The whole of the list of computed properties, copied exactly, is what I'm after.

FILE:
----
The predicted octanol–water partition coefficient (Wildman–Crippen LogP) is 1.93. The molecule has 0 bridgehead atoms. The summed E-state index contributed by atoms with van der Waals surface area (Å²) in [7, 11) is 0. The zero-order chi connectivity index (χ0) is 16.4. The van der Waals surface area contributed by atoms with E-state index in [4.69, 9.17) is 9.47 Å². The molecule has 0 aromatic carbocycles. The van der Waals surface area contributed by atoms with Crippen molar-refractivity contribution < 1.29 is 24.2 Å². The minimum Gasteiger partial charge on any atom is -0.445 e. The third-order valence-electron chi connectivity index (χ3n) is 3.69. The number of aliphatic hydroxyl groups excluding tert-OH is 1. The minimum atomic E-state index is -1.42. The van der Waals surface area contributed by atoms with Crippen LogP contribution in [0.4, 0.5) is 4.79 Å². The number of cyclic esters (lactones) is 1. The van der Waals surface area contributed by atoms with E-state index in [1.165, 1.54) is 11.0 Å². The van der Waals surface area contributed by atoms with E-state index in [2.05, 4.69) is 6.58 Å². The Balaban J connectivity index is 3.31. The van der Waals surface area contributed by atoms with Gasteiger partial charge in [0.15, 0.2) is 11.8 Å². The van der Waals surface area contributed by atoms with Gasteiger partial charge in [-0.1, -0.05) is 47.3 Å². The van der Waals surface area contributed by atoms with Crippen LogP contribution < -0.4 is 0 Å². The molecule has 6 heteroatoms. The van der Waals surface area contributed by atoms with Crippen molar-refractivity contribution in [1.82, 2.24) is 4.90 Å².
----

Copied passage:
The predicted octanol–water partition coefficient (Wildman–Crippen LogP) is 1.93. The molecule has 0 bridgehead atoms. The summed E-state index contributed by atoms with van der Waals surface area (Å²) in [7, 11) is 0. The zero-order chi connectivity index (χ0) is 16.4. The van der Waals surface area contributed by atoms with E-state index in [4.69, 9.17) is 9.47 Å². The molecule has 0 aromatic carbocycles. The van der Waals surface area contributed by atoms with Crippen molar-refractivity contribution < 1.29 is 24.2 Å². The minimum Gasteiger partial charge on any atom is -0.445 e. The third-order valence-electron chi connectivity index (χ3n) is 3.69. The number of aliphatic hydroxyl groups excluding tert-OH is 1. The minimum atomic E-state index is -1.42. The van der Waals surface area contributed by atoms with Crippen LogP contribution in [0.4, 0.5) is 4.79 Å². The number of cyclic esters (lactones) is 1. The van der Waals surface area contributed by atoms with E-state index in [1.165, 1.54) is 11.0 Å². The van der Waals surface area contributed by atoms with E-state index in [2.05, 4.69) is 6.58 Å². The Balaban J connectivity index is 3.31. The van der Waals surface area contributed by atoms with Gasteiger partial charge in [0.15, 0.2) is 11.8 Å². The van der Waals surface area contributed by atoms with Gasteiger partial charge in [-0.1, -0.05) is 47.3 Å². The van der Waals surface area contributed by atoms with Crippen LogP contribution < -0.4 is 0 Å². The molecule has 6 heteroatoms. The van der Waals surface area contributed by atoms with Crippen molar-refractivity contribution in [1.82, 2.24) is 4.90 Å².